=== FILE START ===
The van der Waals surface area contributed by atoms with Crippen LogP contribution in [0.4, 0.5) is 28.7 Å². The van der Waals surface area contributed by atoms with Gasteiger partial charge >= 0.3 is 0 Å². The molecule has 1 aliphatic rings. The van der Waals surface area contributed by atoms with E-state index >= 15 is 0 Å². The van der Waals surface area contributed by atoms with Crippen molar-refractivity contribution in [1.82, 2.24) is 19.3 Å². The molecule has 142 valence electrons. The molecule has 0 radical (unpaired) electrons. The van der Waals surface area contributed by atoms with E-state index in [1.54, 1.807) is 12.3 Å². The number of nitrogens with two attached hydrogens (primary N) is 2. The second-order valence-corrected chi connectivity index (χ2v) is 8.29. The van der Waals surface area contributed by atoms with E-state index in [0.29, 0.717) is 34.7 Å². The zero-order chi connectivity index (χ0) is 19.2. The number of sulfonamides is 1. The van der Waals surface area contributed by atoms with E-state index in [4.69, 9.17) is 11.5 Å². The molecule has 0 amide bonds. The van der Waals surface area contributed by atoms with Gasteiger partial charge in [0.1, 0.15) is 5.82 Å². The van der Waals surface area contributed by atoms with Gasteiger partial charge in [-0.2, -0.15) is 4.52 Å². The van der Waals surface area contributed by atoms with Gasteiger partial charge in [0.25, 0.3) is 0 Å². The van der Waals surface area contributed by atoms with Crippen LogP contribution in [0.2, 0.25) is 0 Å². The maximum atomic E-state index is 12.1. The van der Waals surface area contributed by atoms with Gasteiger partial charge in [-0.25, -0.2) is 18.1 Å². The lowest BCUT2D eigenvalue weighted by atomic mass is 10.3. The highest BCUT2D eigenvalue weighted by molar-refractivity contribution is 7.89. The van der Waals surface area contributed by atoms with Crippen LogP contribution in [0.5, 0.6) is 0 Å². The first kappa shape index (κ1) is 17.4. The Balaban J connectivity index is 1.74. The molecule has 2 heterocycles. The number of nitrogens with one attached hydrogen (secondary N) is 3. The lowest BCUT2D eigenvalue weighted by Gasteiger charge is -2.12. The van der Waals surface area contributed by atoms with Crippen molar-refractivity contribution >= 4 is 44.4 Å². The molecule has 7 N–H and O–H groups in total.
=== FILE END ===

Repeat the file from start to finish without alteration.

The van der Waals surface area contributed by atoms with Crippen LogP contribution in [0.4, 0.5) is 28.7 Å². The van der Waals surface area contributed by atoms with Gasteiger partial charge >= 0.3 is 0 Å². The molecule has 1 aliphatic rings. The van der Waals surface area contributed by atoms with E-state index >= 15 is 0 Å². The van der Waals surface area contributed by atoms with Crippen molar-refractivity contribution in [1.82, 2.24) is 19.3 Å². The molecule has 142 valence electrons. The molecule has 0 radical (unpaired) electrons. The van der Waals surface area contributed by atoms with E-state index in [1.54, 1.807) is 12.3 Å². The number of nitrogens with two attached hydrogens (primary N) is 2. The second-order valence-corrected chi connectivity index (χ2v) is 8.29. The van der Waals surface area contributed by atoms with E-state index in [0.29, 0.717) is 34.7 Å². The zero-order chi connectivity index (χ0) is 19.2. The number of sulfonamides is 1. The van der Waals surface area contributed by atoms with E-state index in [4.69, 9.17) is 11.5 Å². The molecule has 0 amide bonds. The van der Waals surface area contributed by atoms with Gasteiger partial charge in [0.1, 0.15) is 5.82 Å². The van der Waals surface area contributed by atoms with Gasteiger partial charge in [-0.2, -0.15) is 4.52 Å². The van der Waals surface area contributed by atoms with Gasteiger partial charge in [0.25, 0.3) is 0 Å². The van der Waals surface area contributed by atoms with Crippen LogP contribution in [0.2, 0.25) is 0 Å². The maximum atomic E-state index is 12.1. The van der Waals surface area contributed by atoms with Gasteiger partial charge in [-0.25, -0.2) is 18.1 Å². The lowest BCUT2D eigenvalue weighted by atomic mass is 10.3. The highest BCUT2D eigenvalue weighted by molar-refractivity contribution is 7.89. The van der Waals surface area contributed by atoms with Crippen LogP contribution in [0.5, 0.6) is 0 Å². The first kappa shape index (κ1) is 17.4. The Balaban J connectivity index is 1.74. The molecule has 2 heterocycles. The number of nitrogens with one attached hydrogen (secondary N) is 3. The lowest BCUT2D eigenvalue weighted by Gasteiger charge is -2.12. The van der Waals surface area contributed by atoms with Crippen molar-refractivity contribution >= 4 is 44.4 Å². The molecule has 7 N–H and O–H groups in total.